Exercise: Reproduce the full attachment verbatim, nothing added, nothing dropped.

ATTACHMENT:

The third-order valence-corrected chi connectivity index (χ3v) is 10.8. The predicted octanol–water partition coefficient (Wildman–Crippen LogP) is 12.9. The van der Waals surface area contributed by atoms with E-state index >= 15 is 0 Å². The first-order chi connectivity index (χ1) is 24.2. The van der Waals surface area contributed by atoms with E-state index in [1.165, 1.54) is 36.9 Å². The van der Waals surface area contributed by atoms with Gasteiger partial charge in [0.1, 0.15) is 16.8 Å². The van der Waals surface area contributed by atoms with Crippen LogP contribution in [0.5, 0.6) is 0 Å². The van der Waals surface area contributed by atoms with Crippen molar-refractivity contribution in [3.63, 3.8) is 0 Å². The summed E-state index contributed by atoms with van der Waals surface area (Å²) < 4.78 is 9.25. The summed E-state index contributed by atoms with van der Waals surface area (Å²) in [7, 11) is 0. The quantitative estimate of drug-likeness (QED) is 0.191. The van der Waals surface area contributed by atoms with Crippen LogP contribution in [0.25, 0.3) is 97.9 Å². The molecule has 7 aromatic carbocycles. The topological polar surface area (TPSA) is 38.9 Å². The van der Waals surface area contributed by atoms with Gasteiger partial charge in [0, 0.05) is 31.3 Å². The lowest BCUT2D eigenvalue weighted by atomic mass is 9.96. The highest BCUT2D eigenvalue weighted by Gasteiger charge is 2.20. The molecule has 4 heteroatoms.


The third-order valence-corrected chi connectivity index (χ3v) is 10.8. The predicted octanol–water partition coefficient (Wildman–Crippen LogP) is 12.9. The van der Waals surface area contributed by atoms with E-state index >= 15 is 0 Å². The first-order chi connectivity index (χ1) is 24.2. The van der Waals surface area contributed by atoms with E-state index in [1.165, 1.54) is 36.9 Å². The van der Waals surface area contributed by atoms with Gasteiger partial charge in [0.1, 0.15) is 16.8 Å². The van der Waals surface area contributed by atoms with Crippen LogP contribution in [0.5, 0.6) is 0 Å². The van der Waals surface area contributed by atoms with Crippen molar-refractivity contribution in [3.63, 3.8) is 0 Å². The summed E-state index contributed by atoms with van der Waals surface area (Å²) < 4.78 is 9.25. The summed E-state index contributed by atoms with van der Waals surface area (Å²) in [7, 11) is 0. The quantitative estimate of drug-likeness (QED) is 0.191. The van der Waals surface area contributed by atoms with Crippen LogP contribution in [0.25, 0.3) is 97.9 Å². The molecule has 7 aromatic carbocycles. The topological polar surface area (TPSA) is 38.9 Å². The van der Waals surface area contributed by atoms with Gasteiger partial charge in [0, 0.05) is 31.3 Å². The lowest BCUT2D eigenvalue weighted by atomic mass is 9.96. The highest BCUT2D eigenvalue weighted by Gasteiger charge is 2.20. The molecule has 4 heteroatoms.